Endura’s Singletrack II gloves, updated last year, are a comfortable, grippy and hard-wearing glove. There’s reinforcement around the thumb and forefinger so they don’t wear out in this spot. The palm has some light padding at the base and is perforated in the middle section, and there’s a large silicone panel at the base of the fingers.Endura’s Singletrack II gloves really fit the bill nicely.
A Terry towel sweat/snot wipe on the thumb is a generous size. The elasticated cuff is easy to pull on and there’s no Velcro to wear out. This does mean they’re a bit harder to pull on, but once in place they’re more comfortable around the wrist. The 4-way stretch mesh nylon upper is breathable and hard-wearing, they’ve survived crashes and other abuses. They’re a good glove in a range of temperatures, they’re obviously not designed for keeping your fingers warm in the current cold weather, but I was surprised how well they coped.Tough palm with a bit pf padding and makes them comfortable.
The fit of the gloves is spot-on, and they’re available in several sizes so getting the right fit should be easy. On the bike they’re very comfortable. They’re a thin glove – I like my gloves thin – and the huge silicone print on the palm gives a stupendously high level of grip on the, ermm, grips. They’re robust and after a fair amount of riding show no sign of wearing in the usual weak points for gloves, at the seams and between the thumb and forefinger. They’ve also been through loads of washes with no ill-effects.Sticky silicone details increase grip on the, emm, grips. Verdict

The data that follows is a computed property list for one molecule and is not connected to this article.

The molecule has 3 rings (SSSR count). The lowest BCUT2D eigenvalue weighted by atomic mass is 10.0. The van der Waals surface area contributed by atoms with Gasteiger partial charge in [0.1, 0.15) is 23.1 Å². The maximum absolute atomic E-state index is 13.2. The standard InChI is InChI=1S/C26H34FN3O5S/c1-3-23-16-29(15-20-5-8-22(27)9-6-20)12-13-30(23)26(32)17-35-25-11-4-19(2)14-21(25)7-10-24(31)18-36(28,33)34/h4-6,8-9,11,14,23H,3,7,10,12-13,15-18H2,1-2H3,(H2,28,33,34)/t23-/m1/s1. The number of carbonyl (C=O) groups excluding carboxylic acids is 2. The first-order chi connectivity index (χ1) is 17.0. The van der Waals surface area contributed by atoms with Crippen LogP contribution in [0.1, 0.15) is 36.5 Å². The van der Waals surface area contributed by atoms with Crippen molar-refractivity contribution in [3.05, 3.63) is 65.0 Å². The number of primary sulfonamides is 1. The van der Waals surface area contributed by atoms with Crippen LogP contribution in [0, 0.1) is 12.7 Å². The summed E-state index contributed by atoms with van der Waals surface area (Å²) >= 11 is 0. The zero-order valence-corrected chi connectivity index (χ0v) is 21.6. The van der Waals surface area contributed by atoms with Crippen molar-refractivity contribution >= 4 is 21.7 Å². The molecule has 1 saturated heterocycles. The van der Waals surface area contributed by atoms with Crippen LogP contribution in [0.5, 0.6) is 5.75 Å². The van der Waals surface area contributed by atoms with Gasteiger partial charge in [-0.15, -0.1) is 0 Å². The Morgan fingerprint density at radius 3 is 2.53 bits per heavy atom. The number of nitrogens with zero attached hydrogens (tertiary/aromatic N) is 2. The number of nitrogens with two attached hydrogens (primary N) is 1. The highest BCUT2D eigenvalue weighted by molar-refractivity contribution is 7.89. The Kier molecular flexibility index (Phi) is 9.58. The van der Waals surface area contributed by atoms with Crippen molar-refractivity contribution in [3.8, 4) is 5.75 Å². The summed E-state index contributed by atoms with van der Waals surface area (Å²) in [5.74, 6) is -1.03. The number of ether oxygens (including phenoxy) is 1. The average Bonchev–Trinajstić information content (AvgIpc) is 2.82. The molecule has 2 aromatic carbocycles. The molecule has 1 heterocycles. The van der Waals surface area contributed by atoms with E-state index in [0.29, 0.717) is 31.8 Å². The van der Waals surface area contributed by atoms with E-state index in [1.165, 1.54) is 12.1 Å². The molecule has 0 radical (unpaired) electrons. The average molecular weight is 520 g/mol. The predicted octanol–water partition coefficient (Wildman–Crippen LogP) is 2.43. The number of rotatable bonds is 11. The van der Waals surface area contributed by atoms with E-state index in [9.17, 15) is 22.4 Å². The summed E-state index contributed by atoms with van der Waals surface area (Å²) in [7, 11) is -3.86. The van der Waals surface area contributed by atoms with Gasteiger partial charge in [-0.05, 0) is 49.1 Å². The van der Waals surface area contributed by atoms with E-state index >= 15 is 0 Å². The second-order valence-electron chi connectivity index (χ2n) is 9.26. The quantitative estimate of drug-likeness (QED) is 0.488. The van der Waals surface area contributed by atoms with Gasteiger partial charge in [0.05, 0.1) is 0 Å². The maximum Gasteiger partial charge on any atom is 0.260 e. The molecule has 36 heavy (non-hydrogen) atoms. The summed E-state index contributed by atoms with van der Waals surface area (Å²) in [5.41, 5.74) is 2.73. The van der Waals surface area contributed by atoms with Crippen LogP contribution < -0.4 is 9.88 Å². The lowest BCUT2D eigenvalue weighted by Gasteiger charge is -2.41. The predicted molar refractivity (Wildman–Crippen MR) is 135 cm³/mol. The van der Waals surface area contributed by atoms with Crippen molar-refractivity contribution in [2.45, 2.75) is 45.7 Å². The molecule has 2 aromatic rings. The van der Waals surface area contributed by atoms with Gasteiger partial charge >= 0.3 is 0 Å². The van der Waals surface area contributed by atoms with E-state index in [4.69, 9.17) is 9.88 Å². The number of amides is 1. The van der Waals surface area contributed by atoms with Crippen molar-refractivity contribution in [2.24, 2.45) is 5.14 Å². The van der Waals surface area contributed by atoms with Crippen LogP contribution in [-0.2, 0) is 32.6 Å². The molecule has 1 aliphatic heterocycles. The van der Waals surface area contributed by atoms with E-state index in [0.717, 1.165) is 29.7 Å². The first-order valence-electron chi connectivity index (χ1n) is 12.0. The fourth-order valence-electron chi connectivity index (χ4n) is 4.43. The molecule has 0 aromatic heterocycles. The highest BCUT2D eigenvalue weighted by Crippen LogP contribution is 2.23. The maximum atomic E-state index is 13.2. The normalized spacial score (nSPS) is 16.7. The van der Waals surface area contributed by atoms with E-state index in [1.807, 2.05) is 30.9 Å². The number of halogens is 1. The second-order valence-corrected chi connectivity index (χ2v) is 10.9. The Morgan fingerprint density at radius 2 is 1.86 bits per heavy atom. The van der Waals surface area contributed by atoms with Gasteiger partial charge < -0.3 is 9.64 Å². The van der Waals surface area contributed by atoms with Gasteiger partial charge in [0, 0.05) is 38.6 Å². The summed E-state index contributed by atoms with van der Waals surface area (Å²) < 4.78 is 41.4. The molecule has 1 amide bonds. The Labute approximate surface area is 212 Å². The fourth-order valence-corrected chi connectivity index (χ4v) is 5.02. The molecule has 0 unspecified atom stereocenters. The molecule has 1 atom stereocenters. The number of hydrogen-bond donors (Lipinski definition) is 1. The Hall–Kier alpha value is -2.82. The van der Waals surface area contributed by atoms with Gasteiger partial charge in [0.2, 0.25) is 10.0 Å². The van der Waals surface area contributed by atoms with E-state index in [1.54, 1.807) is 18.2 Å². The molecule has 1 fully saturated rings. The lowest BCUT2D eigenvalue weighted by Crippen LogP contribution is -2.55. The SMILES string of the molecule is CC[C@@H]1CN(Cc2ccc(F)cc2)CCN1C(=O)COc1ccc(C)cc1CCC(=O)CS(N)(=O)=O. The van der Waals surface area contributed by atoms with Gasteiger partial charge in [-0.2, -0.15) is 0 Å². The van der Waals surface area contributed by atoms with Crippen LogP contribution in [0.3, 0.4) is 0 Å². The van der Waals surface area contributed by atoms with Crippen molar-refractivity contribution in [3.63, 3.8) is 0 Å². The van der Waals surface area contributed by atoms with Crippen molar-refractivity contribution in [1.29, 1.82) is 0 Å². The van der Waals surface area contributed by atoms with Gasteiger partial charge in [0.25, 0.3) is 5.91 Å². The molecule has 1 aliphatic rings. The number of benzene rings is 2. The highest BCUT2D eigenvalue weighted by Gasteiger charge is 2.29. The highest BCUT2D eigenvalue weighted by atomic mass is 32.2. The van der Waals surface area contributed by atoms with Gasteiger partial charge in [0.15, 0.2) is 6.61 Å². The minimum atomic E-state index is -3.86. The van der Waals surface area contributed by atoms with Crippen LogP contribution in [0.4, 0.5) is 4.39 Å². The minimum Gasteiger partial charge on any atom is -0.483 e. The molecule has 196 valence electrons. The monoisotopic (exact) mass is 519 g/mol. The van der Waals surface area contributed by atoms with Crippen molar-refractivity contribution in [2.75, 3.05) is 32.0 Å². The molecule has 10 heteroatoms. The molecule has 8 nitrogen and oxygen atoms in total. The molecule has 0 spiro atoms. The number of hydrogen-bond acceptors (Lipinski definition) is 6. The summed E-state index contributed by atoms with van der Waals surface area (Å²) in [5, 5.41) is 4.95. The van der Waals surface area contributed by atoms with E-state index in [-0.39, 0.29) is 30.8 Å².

Another classic from Endura, a bombproof glove with some real attention to detail makes them a hit for the trail rider.
More information: Endura Singletrack II gloves
- 4-way breathable stretch mesh
- No-fuss elasticed pull-on cuff
- silicon grip prints on palm and finger tips
- lightly padded palm
- Monster Terry sweat wipe
- Backhand silicone design
“Mountain biking gloves have to work hard. We expect them to protect our hands not only during long rides but also in case of a crash; we want them to be comfortable and padded in all the right places to absorb shock and to prevent sore spots – and yet we also want them to fit like a second skin. Oh, did we mention grip yet? Also, it goes without saying – at least here in Britain – that mountain bike gloves should keep the rider’s hands warm but not sweaty. And useful features like a sweat/snot wipe are generally expected as well. So we are lucky that the Endura product team has worked hard to make sure that the Singletrack II Glove ticks all the above boxes – and that it does so in style!”